The “universal” portrays womanhood as “innate” to women as a class via the propagation of women’s supposed biological difference (read: inferiority) from men. The “universal” not only erases trans women, but naturalizes the subjugation of womanhood and violence of patriarchy. If women are “innately” inclined to be “passive” or “fearful”, then the logical conclusion is that women’s oppression is natural and the rape of women justifiable. This is the violence of the universal framework.
There are many supposed “revolutionaries” who implicitly and explicitly, through their actions, support the universal framework and all its violence. These “revolutionaries” care about women only insofar as women can be tools used to further their own cause. These “revolutionaries” view women’s liberation as supplemental and secondary; as reducible to the bourgeois/proletariat antagonism and therefore depolitical. These “revolutionaries” patronize women and treat women as children who need to be “empowered”, rather than comrades they should actively be listening to and working in solidarity with. These revolutionaries don’t explicitly state their hatred for women or their support for the rape of women, but in practice participate in the perpetuation of this violently misogynistic framework.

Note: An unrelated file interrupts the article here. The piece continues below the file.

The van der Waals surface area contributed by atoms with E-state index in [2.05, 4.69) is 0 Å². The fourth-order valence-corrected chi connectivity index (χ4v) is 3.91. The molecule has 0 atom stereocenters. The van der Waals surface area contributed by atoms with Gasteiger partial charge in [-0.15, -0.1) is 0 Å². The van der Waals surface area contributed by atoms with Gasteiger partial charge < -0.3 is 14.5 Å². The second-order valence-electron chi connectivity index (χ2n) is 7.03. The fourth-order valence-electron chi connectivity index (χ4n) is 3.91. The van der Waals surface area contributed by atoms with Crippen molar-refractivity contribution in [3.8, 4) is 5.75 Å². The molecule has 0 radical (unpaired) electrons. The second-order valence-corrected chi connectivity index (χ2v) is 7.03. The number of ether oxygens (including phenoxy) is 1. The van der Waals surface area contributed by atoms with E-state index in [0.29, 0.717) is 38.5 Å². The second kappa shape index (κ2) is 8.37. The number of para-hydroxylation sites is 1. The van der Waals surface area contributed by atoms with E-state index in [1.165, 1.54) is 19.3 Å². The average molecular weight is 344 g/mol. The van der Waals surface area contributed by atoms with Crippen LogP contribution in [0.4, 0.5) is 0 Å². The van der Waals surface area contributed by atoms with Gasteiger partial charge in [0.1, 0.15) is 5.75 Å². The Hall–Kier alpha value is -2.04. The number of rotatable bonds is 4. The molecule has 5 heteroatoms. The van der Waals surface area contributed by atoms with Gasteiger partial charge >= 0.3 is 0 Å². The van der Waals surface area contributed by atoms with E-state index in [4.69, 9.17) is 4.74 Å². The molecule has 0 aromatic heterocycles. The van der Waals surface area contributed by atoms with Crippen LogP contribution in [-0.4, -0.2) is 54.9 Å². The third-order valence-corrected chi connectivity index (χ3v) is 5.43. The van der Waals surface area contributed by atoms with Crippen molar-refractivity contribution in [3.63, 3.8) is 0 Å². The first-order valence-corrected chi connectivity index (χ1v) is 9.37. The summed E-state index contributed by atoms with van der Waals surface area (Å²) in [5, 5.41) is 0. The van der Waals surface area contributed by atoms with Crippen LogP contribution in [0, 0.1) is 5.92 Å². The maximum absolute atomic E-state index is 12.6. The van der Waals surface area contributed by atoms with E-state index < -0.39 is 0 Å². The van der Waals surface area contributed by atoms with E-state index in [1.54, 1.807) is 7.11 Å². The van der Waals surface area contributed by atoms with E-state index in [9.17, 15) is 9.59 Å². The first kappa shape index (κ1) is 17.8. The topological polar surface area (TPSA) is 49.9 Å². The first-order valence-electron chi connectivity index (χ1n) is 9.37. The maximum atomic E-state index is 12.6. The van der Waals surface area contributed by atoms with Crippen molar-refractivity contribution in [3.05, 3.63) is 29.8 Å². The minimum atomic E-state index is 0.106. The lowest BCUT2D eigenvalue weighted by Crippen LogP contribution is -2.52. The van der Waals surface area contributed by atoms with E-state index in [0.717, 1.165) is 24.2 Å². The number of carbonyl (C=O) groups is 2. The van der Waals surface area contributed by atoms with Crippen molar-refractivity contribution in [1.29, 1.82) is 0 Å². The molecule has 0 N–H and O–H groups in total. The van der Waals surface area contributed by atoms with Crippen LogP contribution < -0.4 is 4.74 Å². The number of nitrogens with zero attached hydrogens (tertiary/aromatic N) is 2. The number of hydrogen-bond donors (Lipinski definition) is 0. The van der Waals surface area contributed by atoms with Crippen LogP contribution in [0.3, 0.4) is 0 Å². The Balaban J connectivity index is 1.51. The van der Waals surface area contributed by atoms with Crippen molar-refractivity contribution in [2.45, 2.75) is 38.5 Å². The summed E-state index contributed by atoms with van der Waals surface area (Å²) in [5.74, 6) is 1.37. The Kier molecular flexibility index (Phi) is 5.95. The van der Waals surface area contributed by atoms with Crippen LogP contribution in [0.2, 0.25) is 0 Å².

“This thought which impregnates all discourses, including common-sense ones (Adam’s rib or Adam is, Eve is Adam’s rib), is the thought of domination.” (2)- Monique Wittig